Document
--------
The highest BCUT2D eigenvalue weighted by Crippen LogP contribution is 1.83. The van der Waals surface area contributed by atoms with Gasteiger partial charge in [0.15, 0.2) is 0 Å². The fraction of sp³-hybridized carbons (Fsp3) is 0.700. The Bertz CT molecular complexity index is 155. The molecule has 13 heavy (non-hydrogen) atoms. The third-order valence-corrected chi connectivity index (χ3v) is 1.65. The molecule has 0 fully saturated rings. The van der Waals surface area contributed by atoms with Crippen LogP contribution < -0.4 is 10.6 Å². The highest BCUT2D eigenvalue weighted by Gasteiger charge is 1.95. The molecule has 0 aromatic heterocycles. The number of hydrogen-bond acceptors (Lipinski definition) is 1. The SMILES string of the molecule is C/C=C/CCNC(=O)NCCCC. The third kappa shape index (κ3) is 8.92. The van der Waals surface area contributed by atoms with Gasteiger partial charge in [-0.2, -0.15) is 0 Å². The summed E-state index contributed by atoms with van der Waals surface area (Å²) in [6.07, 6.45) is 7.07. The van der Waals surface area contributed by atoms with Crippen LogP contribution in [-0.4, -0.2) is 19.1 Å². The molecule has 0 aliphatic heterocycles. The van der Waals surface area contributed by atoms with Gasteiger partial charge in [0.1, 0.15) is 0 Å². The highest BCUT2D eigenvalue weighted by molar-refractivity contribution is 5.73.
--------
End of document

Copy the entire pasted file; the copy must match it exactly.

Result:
The highest BCUT2D eigenvalue weighted by Crippen LogP contribution is 1.83. The van der Waals surface area contributed by atoms with Gasteiger partial charge in [0.15, 0.2) is 0 Å². The fraction of sp³-hybridized carbons (Fsp3) is 0.700. The Bertz CT molecular complexity index is 155. The molecule has 13 heavy (non-hydrogen) atoms. The third-order valence-corrected chi connectivity index (χ3v) is 1.65. The molecule has 0 fully saturated rings. The van der Waals surface area contributed by atoms with Crippen LogP contribution < -0.4 is 10.6 Å². The highest BCUT2D eigenvalue weighted by Gasteiger charge is 1.95. The molecule has 0 aromatic heterocycles. The number of hydrogen-bond acceptors (Lipinski definition) is 1. The SMILES string of the molecule is C/C=C/CCNC(=O)NCCCC. The third kappa shape index (κ3) is 8.92. The van der Waals surface area contributed by atoms with Gasteiger partial charge in [-0.2, -0.15) is 0 Å². The summed E-state index contributed by atoms with van der Waals surface area (Å²) in [6.07, 6.45) is 7.07. The van der Waals surface area contributed by atoms with Crippen LogP contribution in [-0.4, -0.2) is 19.1 Å². The molecule has 0 aliphatic heterocycles. The van der Waals surface area contributed by atoms with Gasteiger partial charge in [0.1, 0.15) is 0 Å². The highest BCUT2D eigenvalue weighted by molar-refractivity contribution is 5.73.